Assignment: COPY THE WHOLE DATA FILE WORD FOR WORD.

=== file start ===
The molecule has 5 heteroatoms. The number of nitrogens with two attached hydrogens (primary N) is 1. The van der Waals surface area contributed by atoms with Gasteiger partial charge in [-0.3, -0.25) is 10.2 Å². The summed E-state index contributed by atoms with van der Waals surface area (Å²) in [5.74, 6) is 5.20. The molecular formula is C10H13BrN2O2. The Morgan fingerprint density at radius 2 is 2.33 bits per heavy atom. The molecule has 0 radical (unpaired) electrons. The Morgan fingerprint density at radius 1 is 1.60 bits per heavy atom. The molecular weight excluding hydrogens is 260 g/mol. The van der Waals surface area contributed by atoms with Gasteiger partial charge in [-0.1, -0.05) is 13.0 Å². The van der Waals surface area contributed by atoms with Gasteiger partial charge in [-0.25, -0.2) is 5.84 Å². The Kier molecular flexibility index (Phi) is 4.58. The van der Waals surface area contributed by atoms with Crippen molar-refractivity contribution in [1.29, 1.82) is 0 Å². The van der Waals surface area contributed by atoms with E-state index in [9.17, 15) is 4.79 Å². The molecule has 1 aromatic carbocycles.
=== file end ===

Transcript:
The molecule has 5 heteroatoms. The number of nitrogens with two attached hydrogens (primary N) is 1. The van der Waals surface area contributed by atoms with Gasteiger partial charge in [-0.3, -0.25) is 10.2 Å². The summed E-state index contributed by atoms with van der Waals surface area (Å²) in [5.74, 6) is 5.20. The molecular formula is C10H13BrN2O2. The Morgan fingerprint density at radius 2 is 2.33 bits per heavy atom. The molecule has 0 radical (unpaired) electrons. The Morgan fingerprint density at radius 1 is 1.60 bits per heavy atom. The molecular weight excluding hydrogens is 260 g/mol. The van der Waals surface area contributed by atoms with Gasteiger partial charge in [-0.1, -0.05) is 13.0 Å². The van der Waals surface area contributed by atoms with Gasteiger partial charge in [-0.25, -0.2) is 5.84 Å². The Kier molecular flexibility index (Phi) is 4.58. The van der Waals surface area contributed by atoms with Crippen molar-refractivity contribution in [1.29, 1.82) is 0 Å². The van der Waals surface area contributed by atoms with E-state index in [9.17, 15) is 4.79 Å². The molecule has 1 aromatic carbocycles.